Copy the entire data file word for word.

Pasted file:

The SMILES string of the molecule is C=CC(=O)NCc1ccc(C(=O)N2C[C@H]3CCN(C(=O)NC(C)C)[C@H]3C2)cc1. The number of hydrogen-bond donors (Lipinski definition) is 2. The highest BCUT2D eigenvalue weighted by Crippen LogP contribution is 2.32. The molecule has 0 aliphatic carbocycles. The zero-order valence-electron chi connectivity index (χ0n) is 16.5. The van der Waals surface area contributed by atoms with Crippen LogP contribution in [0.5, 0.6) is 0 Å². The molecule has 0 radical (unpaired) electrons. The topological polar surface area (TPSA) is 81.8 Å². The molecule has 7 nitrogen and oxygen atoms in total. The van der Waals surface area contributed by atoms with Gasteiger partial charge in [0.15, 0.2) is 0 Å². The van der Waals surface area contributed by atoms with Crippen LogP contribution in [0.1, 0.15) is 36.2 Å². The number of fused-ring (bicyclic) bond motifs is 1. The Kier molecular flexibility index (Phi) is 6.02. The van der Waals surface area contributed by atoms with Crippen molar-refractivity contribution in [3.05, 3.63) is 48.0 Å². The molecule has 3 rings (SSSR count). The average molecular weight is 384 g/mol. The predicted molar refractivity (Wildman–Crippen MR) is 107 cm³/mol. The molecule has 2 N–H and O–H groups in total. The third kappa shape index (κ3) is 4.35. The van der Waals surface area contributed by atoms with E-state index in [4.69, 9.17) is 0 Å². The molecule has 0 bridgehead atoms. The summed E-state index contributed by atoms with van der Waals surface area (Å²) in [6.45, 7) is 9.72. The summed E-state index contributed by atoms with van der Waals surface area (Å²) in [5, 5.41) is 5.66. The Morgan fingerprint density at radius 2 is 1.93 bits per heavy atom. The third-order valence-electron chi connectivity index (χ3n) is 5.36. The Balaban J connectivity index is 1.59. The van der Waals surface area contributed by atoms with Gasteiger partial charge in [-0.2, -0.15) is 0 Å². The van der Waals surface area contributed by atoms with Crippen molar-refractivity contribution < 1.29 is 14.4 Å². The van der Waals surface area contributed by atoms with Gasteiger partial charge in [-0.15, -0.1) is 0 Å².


The SMILES string of the molecule is C=CC(=O)NCc1ccc(C(=O)N2C[C@H]3CCN(C(=O)NC(C)C)[C@H]3C2)cc1. The number of hydrogen-bond donors (Lipinski definition) is 2. The highest BCUT2D eigenvalue weighted by Crippen LogP contribution is 2.32. The molecule has 0 aliphatic carbocycles. The zero-order valence-electron chi connectivity index (χ0n) is 16.5. The van der Waals surface area contributed by atoms with Crippen LogP contribution in [0.5, 0.6) is 0 Å². The molecule has 0 radical (unpaired) electrons. The topological polar surface area (TPSA) is 81.8 Å². The molecule has 7 nitrogen and oxygen atoms in total. The van der Waals surface area contributed by atoms with Gasteiger partial charge in [0.15, 0.2) is 0 Å². The van der Waals surface area contributed by atoms with Crippen LogP contribution in [0.1, 0.15) is 36.2 Å². The number of fused-ring (bicyclic) bond motifs is 1. The Kier molecular flexibility index (Phi) is 6.02. The van der Waals surface area contributed by atoms with Crippen molar-refractivity contribution in [3.05, 3.63) is 48.0 Å². The molecule has 3 rings (SSSR count). The average molecular weight is 384 g/mol. The predicted molar refractivity (Wildman–Crippen MR) is 107 cm³/mol. The molecule has 2 N–H and O–H groups in total. The third kappa shape index (κ3) is 4.35. The van der Waals surface area contributed by atoms with E-state index in [4.69, 9.17) is 0 Å². The molecule has 0 bridgehead atoms. The summed E-state index contributed by atoms with van der Waals surface area (Å²) in [6.45, 7) is 9.72. The summed E-state index contributed by atoms with van der Waals surface area (Å²) in [5, 5.41) is 5.66. The Morgan fingerprint density at radius 2 is 1.93 bits per heavy atom. The third-order valence-electron chi connectivity index (χ3n) is 5.36. The Balaban J connectivity index is 1.59. The van der Waals surface area contributed by atoms with Gasteiger partial charge in [-0.2, -0.15) is 0 Å². The van der Waals surface area contributed by atoms with Crippen molar-refractivity contribution < 1.29 is 14.4 Å². The van der Waals surface area contributed by atoms with Gasteiger partial charge in [-0.15, -0.1) is 0 Å².